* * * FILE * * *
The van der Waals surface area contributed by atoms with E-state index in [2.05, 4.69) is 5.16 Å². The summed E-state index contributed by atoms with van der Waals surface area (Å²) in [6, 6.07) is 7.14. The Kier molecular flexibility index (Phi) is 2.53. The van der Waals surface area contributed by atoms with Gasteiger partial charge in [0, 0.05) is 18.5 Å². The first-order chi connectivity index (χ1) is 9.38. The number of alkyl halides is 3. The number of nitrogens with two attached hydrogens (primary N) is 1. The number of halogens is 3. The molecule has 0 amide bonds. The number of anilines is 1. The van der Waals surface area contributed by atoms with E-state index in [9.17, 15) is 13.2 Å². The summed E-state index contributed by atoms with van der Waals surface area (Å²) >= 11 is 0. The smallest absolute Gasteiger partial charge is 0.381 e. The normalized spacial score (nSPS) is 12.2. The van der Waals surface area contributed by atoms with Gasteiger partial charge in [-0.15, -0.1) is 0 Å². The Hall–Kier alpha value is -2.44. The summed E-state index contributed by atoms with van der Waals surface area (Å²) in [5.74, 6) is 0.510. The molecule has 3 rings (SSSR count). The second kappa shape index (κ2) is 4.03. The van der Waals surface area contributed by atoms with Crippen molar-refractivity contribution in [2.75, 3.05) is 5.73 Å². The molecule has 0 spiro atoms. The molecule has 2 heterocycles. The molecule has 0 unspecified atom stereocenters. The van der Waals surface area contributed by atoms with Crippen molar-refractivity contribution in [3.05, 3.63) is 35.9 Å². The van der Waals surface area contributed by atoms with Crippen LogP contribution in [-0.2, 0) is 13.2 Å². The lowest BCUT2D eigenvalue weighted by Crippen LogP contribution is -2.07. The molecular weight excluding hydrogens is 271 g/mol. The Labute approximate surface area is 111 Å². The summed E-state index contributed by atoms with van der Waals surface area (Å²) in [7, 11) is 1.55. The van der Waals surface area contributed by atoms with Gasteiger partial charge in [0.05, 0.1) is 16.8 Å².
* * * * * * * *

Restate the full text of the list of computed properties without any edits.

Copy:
The van der Waals surface area contributed by atoms with E-state index in [2.05, 4.69) is 5.16 Å². The summed E-state index contributed by atoms with van der Waals surface area (Å²) in [6, 6.07) is 7.14. The Kier molecular flexibility index (Phi) is 2.53. The van der Waals surface area contributed by atoms with Gasteiger partial charge in [0, 0.05) is 18.5 Å². The first-order chi connectivity index (χ1) is 9.38. The number of alkyl halides is 3. The number of nitrogens with two attached hydrogens (primary N) is 1. The number of halogens is 3. The molecule has 0 amide bonds. The number of anilines is 1. The van der Waals surface area contributed by atoms with E-state index in [9.17, 15) is 13.2 Å². The summed E-state index contributed by atoms with van der Waals surface area (Å²) >= 11 is 0. The smallest absolute Gasteiger partial charge is 0.381 e. The normalized spacial score (nSPS) is 12.2. The van der Waals surface area contributed by atoms with Gasteiger partial charge in [-0.15, -0.1) is 0 Å². The Hall–Kier alpha value is -2.44. The summed E-state index contributed by atoms with van der Waals surface area (Å²) in [5.74, 6) is 0.510. The molecule has 3 rings (SSSR count). The second kappa shape index (κ2) is 4.03. The van der Waals surface area contributed by atoms with Crippen molar-refractivity contribution in [2.75, 3.05) is 5.73 Å². The molecule has 0 spiro atoms. The molecule has 2 heterocycles. The molecule has 0 unspecified atom stereocenters. The van der Waals surface area contributed by atoms with Crippen molar-refractivity contribution in [3.05, 3.63) is 35.9 Å². The van der Waals surface area contributed by atoms with Crippen LogP contribution in [-0.2, 0) is 13.2 Å². The lowest BCUT2D eigenvalue weighted by Crippen LogP contribution is -2.07. The molecular weight excluding hydrogens is 271 g/mol. The Labute approximate surface area is 111 Å². The summed E-state index contributed by atoms with van der Waals surface area (Å²) in [7, 11) is 1.55. The van der Waals surface area contributed by atoms with Gasteiger partial charge in [0.05, 0.1) is 16.8 Å².